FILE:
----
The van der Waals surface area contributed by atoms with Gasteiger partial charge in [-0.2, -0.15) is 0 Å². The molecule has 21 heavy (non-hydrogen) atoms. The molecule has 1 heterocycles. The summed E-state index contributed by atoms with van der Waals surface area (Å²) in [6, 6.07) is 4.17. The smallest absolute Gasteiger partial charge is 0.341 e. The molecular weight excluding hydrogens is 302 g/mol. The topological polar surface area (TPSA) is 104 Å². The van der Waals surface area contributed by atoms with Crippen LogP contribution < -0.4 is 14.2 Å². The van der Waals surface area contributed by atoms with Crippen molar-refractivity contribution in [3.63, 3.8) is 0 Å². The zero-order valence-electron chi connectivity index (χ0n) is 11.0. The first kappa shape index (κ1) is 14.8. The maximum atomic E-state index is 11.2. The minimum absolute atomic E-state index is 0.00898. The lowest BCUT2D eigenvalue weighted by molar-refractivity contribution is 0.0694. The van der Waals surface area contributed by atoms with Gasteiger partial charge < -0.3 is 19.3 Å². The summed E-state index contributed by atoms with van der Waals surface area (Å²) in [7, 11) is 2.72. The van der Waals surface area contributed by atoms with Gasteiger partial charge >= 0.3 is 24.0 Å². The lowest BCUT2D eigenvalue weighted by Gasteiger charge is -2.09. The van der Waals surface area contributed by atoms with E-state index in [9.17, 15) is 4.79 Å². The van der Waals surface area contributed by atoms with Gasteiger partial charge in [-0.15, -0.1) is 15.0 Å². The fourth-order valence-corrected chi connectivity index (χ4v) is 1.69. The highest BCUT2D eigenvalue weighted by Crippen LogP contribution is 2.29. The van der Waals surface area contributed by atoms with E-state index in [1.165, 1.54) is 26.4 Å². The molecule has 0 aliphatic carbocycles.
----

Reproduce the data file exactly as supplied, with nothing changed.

The van der Waals surface area contributed by atoms with Gasteiger partial charge in [-0.2, -0.15) is 0 Å². The molecule has 21 heavy (non-hydrogen) atoms. The molecule has 1 heterocycles. The summed E-state index contributed by atoms with van der Waals surface area (Å²) in [6, 6.07) is 4.17. The smallest absolute Gasteiger partial charge is 0.341 e. The molecular weight excluding hydrogens is 302 g/mol. The topological polar surface area (TPSA) is 104 Å². The van der Waals surface area contributed by atoms with Crippen LogP contribution < -0.4 is 14.2 Å². The van der Waals surface area contributed by atoms with Crippen molar-refractivity contribution in [3.63, 3.8) is 0 Å². The zero-order valence-electron chi connectivity index (χ0n) is 11.0. The first kappa shape index (κ1) is 14.8. The maximum atomic E-state index is 11.2. The minimum absolute atomic E-state index is 0.00898. The lowest BCUT2D eigenvalue weighted by molar-refractivity contribution is 0.0694. The van der Waals surface area contributed by atoms with Gasteiger partial charge < -0.3 is 19.3 Å². The summed E-state index contributed by atoms with van der Waals surface area (Å²) in [7, 11) is 2.72. The van der Waals surface area contributed by atoms with Gasteiger partial charge >= 0.3 is 24.0 Å². The lowest BCUT2D eigenvalue weighted by Gasteiger charge is -2.09. The van der Waals surface area contributed by atoms with E-state index in [9.17, 15) is 4.79 Å². The van der Waals surface area contributed by atoms with Gasteiger partial charge in [-0.15, -0.1) is 15.0 Å². The fourth-order valence-corrected chi connectivity index (χ4v) is 1.69. The highest BCUT2D eigenvalue weighted by Crippen LogP contribution is 2.29. The van der Waals surface area contributed by atoms with E-state index in [1.165, 1.54) is 26.4 Å². The molecule has 0 aliphatic carbocycles.